KIEV, Ukraine — When the leader of Ukraine told President Trump in July that the next chief prosecutor would be “100 percent my person,” he was putting a modest, dedicated 42-year-old father of three in the hot seat.

Ruslan Ryaboshapka, a longtime reformer who has just taken over as Ukraine’s prosecutor general, has been handed the task of steering his department through a politically perilous moment.

Trump is demanding a criminal investigation of former vice president Joe Biden and his son Hunter Biden, who was on the board of a Ukrainian gas company. The government here has carefully carved out a position: It says it would need new evidence to open such a probe or a formal request from the United States to cooperate in an American investigation.

Any misstep in the weeks ahead — alienating either Republicans who back Trump or Democrats who want to impeach him — could fracture U.S. support for Ukraine even as it gingerly explores a possible peace deal with Russia over the separatist fighting in the east. Without American backing, Ukrainian President Volodymyr Zelensky would find the Russians driving a much harder bargain.

Ryaboshapka’s office would not make him available for an interview for this article.

But it did make news Wednesday, with reports that it is opening a criminal investigation into former president Petro Poroshenko, who was defeated by Zelensky in an April election and is now a member of parliament. Poroshenko was already facing a tax-evasion probe by the State Investigation Bureau, a separate entity. The new charge against him? That he misused his office while president.

Ryaboshapka is “the father of the anti-corruption strategy in Ukraine,” said former associate Oleksandr Lemenov, founder of a civil society group called State Watch. He is one of Zelensky’s best people, Lemenov said, “transparent, smart, professional.”

But he has taken over a deeply compromised system, one that he and other critics say is riven with corruption and logrolling. Ryaboshapka has fired two deputies and the chief prosecutors in 17 of Ukraine’s regions. But even his admirers worry that he lacks the clout to fend off all those who would try to derail his efforts to remake his office into one dedicated to the rule of law.

“He is an honest person,” said David Sakvarelidze, a former deputy in the prosecutor general’s office who clashed with his boss in the previous government, Viktor Shokin. “But being just a good guy is not usually enough. I don’t know if he has the capabilities to meet the expectations of Ukrainian society.”

Trouble could come from the Ministry of Internal Affairs, led by Arsen Avakov, a onetime governor of the Kharkiv region who has had a long career in Ukrainian politics and has hardly been an advocate of reform. Trouble also could come from some of those around Zelensky, Lemenov said. Ryaboshapka already has made a controversial appointment in Kharkiv, picking a veteran prosecutor whose commitment to reform has been questioned by critics.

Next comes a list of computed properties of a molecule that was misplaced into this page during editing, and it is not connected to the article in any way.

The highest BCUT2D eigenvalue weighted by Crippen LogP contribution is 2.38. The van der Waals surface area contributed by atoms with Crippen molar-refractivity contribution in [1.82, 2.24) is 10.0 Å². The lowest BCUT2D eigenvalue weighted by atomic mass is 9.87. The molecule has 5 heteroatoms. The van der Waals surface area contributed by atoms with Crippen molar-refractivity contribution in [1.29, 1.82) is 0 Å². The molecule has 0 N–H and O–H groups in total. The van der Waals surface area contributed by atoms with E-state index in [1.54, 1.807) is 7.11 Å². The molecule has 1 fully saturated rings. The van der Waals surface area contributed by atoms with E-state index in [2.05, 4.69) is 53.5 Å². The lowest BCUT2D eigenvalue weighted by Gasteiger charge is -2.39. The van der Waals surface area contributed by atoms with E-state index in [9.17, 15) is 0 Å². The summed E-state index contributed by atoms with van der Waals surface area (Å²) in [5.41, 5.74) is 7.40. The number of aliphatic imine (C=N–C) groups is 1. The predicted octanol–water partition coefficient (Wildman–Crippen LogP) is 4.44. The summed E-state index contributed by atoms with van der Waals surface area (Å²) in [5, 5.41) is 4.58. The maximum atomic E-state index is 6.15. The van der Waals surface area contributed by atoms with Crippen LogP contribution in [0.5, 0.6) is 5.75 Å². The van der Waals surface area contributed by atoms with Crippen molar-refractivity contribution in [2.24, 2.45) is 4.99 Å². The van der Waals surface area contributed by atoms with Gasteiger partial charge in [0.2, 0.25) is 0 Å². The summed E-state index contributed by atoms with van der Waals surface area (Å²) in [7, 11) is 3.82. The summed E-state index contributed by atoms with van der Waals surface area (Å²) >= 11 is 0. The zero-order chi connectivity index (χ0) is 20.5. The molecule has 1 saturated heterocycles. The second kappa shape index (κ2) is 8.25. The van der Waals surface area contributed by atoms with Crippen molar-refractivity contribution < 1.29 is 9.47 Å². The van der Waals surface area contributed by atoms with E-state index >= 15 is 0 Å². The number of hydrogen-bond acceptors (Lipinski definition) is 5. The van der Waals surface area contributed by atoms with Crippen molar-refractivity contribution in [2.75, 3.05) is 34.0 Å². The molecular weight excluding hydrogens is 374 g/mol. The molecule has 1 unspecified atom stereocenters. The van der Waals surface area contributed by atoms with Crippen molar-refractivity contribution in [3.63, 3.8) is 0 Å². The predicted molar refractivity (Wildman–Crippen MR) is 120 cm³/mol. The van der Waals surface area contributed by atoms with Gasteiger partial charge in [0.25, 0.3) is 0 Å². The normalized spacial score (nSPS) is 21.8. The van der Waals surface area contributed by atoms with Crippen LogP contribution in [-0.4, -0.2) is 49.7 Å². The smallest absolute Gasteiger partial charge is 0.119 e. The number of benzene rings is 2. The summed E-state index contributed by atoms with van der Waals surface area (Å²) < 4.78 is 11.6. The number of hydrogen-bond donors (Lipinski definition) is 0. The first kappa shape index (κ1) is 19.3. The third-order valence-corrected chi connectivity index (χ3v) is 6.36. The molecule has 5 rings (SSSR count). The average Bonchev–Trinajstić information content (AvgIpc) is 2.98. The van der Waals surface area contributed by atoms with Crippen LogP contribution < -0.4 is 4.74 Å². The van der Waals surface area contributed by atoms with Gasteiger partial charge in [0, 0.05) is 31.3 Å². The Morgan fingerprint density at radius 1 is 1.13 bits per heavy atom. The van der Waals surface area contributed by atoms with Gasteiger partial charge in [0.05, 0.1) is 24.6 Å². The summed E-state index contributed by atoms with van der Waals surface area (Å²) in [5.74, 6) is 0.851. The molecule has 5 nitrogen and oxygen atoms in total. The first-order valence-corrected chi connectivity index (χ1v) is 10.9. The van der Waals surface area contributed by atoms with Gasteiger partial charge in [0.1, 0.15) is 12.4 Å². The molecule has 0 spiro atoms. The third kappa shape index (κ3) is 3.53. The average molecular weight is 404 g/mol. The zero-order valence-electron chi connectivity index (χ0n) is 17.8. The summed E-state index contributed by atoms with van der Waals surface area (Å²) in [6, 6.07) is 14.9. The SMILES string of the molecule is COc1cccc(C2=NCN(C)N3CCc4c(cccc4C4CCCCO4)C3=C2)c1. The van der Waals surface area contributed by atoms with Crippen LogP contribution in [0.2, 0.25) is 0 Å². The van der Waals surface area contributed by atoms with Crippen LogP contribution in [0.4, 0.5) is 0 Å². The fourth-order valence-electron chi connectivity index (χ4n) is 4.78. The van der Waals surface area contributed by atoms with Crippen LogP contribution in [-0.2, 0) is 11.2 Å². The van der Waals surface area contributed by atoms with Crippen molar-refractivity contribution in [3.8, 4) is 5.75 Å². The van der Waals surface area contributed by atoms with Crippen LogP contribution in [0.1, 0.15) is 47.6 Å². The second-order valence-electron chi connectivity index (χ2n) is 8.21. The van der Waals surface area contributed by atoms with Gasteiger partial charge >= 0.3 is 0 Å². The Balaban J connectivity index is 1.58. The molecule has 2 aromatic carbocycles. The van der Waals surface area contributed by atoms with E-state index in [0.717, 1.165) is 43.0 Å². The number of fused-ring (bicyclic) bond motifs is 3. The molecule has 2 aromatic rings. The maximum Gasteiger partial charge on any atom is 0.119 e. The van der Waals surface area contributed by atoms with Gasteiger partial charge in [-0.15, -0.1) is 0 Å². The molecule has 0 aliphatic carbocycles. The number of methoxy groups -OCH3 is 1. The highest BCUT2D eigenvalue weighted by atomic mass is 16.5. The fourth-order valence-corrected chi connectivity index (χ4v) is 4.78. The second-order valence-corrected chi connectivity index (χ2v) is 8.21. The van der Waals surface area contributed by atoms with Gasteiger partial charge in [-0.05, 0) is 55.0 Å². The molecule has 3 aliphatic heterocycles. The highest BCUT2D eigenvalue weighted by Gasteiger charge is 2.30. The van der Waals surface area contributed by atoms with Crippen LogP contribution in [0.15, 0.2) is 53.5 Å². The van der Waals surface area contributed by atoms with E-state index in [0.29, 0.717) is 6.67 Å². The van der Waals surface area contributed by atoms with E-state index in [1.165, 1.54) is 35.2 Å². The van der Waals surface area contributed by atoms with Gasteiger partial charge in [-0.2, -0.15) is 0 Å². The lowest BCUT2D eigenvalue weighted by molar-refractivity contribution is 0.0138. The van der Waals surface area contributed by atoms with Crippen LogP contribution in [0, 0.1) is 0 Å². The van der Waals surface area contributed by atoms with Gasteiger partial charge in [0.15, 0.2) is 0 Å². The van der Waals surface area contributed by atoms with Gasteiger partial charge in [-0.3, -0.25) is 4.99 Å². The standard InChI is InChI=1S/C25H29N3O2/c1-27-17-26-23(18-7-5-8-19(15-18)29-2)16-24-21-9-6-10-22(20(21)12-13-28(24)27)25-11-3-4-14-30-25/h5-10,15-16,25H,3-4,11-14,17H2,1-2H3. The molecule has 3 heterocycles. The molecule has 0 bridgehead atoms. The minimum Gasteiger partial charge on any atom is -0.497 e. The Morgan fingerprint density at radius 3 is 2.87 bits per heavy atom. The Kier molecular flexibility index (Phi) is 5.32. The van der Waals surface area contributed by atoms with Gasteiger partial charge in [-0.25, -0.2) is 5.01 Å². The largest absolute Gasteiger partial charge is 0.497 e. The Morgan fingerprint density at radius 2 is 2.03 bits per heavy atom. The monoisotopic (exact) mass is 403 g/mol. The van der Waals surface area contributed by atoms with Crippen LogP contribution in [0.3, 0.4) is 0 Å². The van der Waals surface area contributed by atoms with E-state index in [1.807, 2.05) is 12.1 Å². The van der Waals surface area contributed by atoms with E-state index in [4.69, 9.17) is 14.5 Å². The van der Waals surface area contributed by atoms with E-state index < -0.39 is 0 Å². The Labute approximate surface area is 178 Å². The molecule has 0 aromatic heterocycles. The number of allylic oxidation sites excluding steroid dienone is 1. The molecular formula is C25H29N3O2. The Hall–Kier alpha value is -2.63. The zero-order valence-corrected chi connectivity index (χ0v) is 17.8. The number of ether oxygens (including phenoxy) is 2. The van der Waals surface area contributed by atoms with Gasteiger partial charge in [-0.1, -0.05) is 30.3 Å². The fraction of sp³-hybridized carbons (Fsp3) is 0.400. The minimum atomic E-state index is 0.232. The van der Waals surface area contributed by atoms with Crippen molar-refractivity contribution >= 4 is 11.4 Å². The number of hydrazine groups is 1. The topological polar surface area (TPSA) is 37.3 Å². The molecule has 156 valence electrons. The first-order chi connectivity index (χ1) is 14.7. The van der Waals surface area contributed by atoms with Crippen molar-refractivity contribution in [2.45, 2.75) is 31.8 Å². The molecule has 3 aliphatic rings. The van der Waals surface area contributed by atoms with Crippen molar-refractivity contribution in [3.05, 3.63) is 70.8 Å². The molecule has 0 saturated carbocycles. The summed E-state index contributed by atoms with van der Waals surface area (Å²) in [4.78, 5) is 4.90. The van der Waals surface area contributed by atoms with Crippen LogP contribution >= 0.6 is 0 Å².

The head of the nongovernmental Kharkiv Anticorruption Center, Dmytro Bulakh, said this looks disappointingly like a trade-off.

In the Kiev headquarters, according to reports, Ryaboshapka has been resisting pressure from Zelensky aides to name a deputy he doesn’t want.

Ruslan Radetzky worked alongside Ryaboshapka in 2016 and 2017 at an anticorruption agency that was set up at the behest of the European Union. Their job was to review officials’ financial disclosure forms. Ryaboshapka was “professional and knowledgeable,” Radetzky said, but others who had been appointed to the agency undermined their work.

“The dark side blocked us,” he said, and they quit together in 2017. “There was no point in continuing. Society wanted results, and we couldn’t get results.”

Radetzky said that when Poroshenko took office after the 2014 “Maidan Revolution” — called the Revolution of Dignity here — he launched several anticorruption initiatives. They were designed to placate Ukraine’s new friends in Western Europe. They were also designed to fail, Radetzky said. They focused on new young prosecutors while leaving the old guard in place.

“The previous government made six new institutions to battle corruption,” said Sviatoslav Yurash, a member of parliament from Zelensky’s Servant of the People party. “The problem is, when everybody is battling corruption, nobody is. That’s not the way to go. We need to restructure the whole thing.”

But Ivanna Klympush-Tsintsadze, who was a deputy prime minister for European integration under Poroshenko, said she is concerned about a push by Zelensky’s government to give the prosecutor general broad new powers, removing the “checks and balances” of the current system.

If anything unites Ukrainian politicians, it is not wanting to get caught in the gears of a U.S. election campaign. Ryaboshapka’s independence probably wasn’t helped by Zelensky’s “100 percent” remark, although Lemenov argued that the comment can be taken in a positive light. The president is very popular, has firm control of parliament and ought to be able to choose his own top prosecutor, Lemenov said.

The position of prosecutor general is, in the end, a political one, he said.

Radetzky said he agrees, up to a point. “Now it depends on Ruslan himself, whether he will be 100 percent Zelensky’s person or 100 percent prosecutor general. He needs to act according to the law. That’s my only advice to him.”

Natalie Gryvnyak contributed to this report.